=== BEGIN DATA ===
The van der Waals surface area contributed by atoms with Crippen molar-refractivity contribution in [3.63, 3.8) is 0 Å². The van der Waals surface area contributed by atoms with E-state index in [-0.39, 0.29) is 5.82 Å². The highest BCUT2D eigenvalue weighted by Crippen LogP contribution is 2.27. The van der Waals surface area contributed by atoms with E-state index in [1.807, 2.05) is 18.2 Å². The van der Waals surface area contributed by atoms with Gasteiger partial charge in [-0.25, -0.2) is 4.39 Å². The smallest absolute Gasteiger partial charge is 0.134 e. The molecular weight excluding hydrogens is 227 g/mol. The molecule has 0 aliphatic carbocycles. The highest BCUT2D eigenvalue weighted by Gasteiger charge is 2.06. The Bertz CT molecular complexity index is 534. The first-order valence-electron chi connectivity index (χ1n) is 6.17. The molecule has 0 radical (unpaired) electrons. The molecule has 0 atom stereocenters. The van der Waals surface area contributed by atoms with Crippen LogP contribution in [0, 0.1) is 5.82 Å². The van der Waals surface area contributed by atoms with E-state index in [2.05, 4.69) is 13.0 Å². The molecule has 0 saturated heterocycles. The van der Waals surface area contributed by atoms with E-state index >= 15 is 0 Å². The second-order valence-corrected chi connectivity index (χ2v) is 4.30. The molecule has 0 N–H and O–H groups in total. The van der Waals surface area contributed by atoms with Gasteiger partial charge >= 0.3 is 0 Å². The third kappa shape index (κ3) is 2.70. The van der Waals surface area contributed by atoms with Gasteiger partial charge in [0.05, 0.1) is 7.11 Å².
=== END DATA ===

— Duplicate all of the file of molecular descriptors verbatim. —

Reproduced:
The van der Waals surface area contributed by atoms with Crippen molar-refractivity contribution in [3.63, 3.8) is 0 Å². The van der Waals surface area contributed by atoms with E-state index in [-0.39, 0.29) is 5.82 Å². The highest BCUT2D eigenvalue weighted by Crippen LogP contribution is 2.27. The van der Waals surface area contributed by atoms with E-state index in [1.807, 2.05) is 18.2 Å². The van der Waals surface area contributed by atoms with Gasteiger partial charge in [-0.25, -0.2) is 4.39 Å². The smallest absolute Gasteiger partial charge is 0.134 e. The molecular weight excluding hydrogens is 227 g/mol. The molecule has 0 aliphatic carbocycles. The highest BCUT2D eigenvalue weighted by Gasteiger charge is 2.06. The Bertz CT molecular complexity index is 534. The first-order valence-electron chi connectivity index (χ1n) is 6.17. The molecule has 0 radical (unpaired) electrons. The molecule has 0 atom stereocenters. The van der Waals surface area contributed by atoms with Crippen LogP contribution in [0, 0.1) is 5.82 Å². The van der Waals surface area contributed by atoms with E-state index in [2.05, 4.69) is 13.0 Å². The molecule has 0 saturated heterocycles. The van der Waals surface area contributed by atoms with E-state index >= 15 is 0 Å². The second-order valence-corrected chi connectivity index (χ2v) is 4.30. The molecule has 0 N–H and O–H groups in total. The van der Waals surface area contributed by atoms with Gasteiger partial charge >= 0.3 is 0 Å². The third kappa shape index (κ3) is 2.70. The van der Waals surface area contributed by atoms with Gasteiger partial charge in [0.05, 0.1) is 7.11 Å².